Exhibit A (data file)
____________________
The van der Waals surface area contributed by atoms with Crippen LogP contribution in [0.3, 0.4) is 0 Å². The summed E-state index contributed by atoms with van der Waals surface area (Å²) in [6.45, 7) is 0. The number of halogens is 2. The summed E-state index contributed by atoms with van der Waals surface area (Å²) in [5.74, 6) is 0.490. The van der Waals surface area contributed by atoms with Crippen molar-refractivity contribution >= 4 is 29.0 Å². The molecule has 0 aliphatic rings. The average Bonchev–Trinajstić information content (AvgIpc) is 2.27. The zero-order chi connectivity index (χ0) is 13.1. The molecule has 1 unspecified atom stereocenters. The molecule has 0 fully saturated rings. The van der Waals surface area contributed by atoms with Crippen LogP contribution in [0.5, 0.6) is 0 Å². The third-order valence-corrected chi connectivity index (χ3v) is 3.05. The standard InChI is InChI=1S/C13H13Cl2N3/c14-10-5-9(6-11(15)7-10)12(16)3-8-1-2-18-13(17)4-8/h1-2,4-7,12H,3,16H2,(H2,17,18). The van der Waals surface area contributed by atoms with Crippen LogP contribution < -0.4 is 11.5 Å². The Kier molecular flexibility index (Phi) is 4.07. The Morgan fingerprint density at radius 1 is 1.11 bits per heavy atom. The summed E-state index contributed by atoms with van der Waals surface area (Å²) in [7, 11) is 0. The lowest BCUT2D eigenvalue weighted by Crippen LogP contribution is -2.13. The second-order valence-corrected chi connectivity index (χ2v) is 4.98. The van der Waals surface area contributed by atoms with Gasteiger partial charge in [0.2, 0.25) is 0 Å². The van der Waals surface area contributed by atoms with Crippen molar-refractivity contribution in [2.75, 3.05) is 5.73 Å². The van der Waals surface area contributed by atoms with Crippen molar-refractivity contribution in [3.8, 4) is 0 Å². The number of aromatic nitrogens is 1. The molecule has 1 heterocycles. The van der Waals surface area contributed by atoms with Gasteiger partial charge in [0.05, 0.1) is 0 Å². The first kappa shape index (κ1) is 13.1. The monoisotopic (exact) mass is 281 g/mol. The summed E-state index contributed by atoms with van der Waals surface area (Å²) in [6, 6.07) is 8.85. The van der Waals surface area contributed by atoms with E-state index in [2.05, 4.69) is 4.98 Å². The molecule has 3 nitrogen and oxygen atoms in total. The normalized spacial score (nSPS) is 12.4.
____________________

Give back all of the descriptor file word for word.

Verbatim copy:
The van der Waals surface area contributed by atoms with Crippen LogP contribution in [0.3, 0.4) is 0 Å². The summed E-state index contributed by atoms with van der Waals surface area (Å²) in [6.45, 7) is 0. The number of halogens is 2. The summed E-state index contributed by atoms with van der Waals surface area (Å²) in [5.74, 6) is 0.490. The van der Waals surface area contributed by atoms with Crippen molar-refractivity contribution >= 4 is 29.0 Å². The molecule has 0 aliphatic rings. The average Bonchev–Trinajstić information content (AvgIpc) is 2.27. The zero-order chi connectivity index (χ0) is 13.1. The molecule has 1 unspecified atom stereocenters. The molecule has 0 fully saturated rings. The van der Waals surface area contributed by atoms with Crippen LogP contribution in [0.5, 0.6) is 0 Å². The third-order valence-corrected chi connectivity index (χ3v) is 3.05. The standard InChI is InChI=1S/C13H13Cl2N3/c14-10-5-9(6-11(15)7-10)12(16)3-8-1-2-18-13(17)4-8/h1-2,4-7,12H,3,16H2,(H2,17,18). The van der Waals surface area contributed by atoms with Crippen LogP contribution < -0.4 is 11.5 Å². The Kier molecular flexibility index (Phi) is 4.07. The Morgan fingerprint density at radius 1 is 1.11 bits per heavy atom. The summed E-state index contributed by atoms with van der Waals surface area (Å²) in [7, 11) is 0. The lowest BCUT2D eigenvalue weighted by Crippen LogP contribution is -2.13. The second-order valence-corrected chi connectivity index (χ2v) is 4.98. The van der Waals surface area contributed by atoms with Gasteiger partial charge in [0.2, 0.25) is 0 Å². The van der Waals surface area contributed by atoms with Crippen molar-refractivity contribution in [2.75, 3.05) is 5.73 Å². The van der Waals surface area contributed by atoms with Crippen molar-refractivity contribution in [3.8, 4) is 0 Å². The number of aromatic nitrogens is 1. The molecule has 1 heterocycles. The van der Waals surface area contributed by atoms with Gasteiger partial charge in [0.05, 0.1) is 0 Å². The first kappa shape index (κ1) is 13.1. The monoisotopic (exact) mass is 281 g/mol. The summed E-state index contributed by atoms with van der Waals surface area (Å²) in [6, 6.07) is 8.85. The van der Waals surface area contributed by atoms with E-state index in [2.05, 4.69) is 4.98 Å². The molecule has 3 nitrogen and oxygen atoms in total. The normalized spacial score (nSPS) is 12.4.